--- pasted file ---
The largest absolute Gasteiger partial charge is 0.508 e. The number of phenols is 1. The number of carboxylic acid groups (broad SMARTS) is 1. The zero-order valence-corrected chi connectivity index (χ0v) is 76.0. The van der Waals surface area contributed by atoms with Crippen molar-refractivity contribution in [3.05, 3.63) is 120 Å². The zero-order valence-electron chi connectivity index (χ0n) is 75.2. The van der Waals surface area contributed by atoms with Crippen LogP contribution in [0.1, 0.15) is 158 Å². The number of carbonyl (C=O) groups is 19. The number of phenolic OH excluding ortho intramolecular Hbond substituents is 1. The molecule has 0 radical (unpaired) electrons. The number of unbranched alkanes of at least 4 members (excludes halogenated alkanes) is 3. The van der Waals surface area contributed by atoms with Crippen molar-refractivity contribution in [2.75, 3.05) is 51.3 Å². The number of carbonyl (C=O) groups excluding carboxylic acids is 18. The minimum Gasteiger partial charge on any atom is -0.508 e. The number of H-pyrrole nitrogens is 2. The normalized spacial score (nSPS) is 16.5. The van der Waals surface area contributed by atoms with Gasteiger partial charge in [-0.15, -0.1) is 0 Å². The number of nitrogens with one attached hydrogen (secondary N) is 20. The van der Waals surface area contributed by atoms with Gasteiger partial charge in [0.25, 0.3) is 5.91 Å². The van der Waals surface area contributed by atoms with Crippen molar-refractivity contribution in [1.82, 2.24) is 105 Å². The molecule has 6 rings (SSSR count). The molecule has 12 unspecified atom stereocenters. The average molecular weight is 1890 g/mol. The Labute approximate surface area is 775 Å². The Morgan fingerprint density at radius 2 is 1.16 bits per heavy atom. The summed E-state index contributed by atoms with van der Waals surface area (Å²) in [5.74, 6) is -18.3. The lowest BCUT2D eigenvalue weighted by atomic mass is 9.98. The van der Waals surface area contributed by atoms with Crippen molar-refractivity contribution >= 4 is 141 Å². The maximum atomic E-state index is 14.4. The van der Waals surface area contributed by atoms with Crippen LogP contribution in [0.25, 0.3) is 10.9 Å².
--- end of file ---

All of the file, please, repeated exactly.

The largest absolute Gasteiger partial charge is 0.508 e. The number of phenols is 1. The number of carboxylic acid groups (broad SMARTS) is 1. The zero-order valence-corrected chi connectivity index (χ0v) is 76.0. The van der Waals surface area contributed by atoms with Crippen molar-refractivity contribution in [3.05, 3.63) is 120 Å². The zero-order valence-electron chi connectivity index (χ0n) is 75.2. The van der Waals surface area contributed by atoms with Crippen LogP contribution in [0.1, 0.15) is 158 Å². The number of carbonyl (C=O) groups is 19. The number of phenolic OH excluding ortho intramolecular Hbond substituents is 1. The molecule has 0 radical (unpaired) electrons. The number of unbranched alkanes of at least 4 members (excludes halogenated alkanes) is 3. The van der Waals surface area contributed by atoms with Crippen molar-refractivity contribution in [2.75, 3.05) is 51.3 Å². The number of carbonyl (C=O) groups excluding carboxylic acids is 18. The minimum Gasteiger partial charge on any atom is -0.508 e. The number of H-pyrrole nitrogens is 2. The normalized spacial score (nSPS) is 16.5. The van der Waals surface area contributed by atoms with Gasteiger partial charge in [-0.15, -0.1) is 0 Å². The number of nitrogens with one attached hydrogen (secondary N) is 20. The van der Waals surface area contributed by atoms with Gasteiger partial charge in [0.25, 0.3) is 5.91 Å². The van der Waals surface area contributed by atoms with Crippen molar-refractivity contribution in [1.82, 2.24) is 105 Å². The molecule has 6 rings (SSSR count). The molecule has 12 unspecified atom stereocenters. The average molecular weight is 1890 g/mol. The Labute approximate surface area is 775 Å². The Morgan fingerprint density at radius 2 is 1.16 bits per heavy atom. The summed E-state index contributed by atoms with van der Waals surface area (Å²) in [5.74, 6) is -18.3. The lowest BCUT2D eigenvalue weighted by atomic mass is 9.98. The van der Waals surface area contributed by atoms with Crippen molar-refractivity contribution >= 4 is 141 Å². The maximum atomic E-state index is 14.4. The van der Waals surface area contributed by atoms with Crippen LogP contribution in [0.25, 0.3) is 10.9 Å².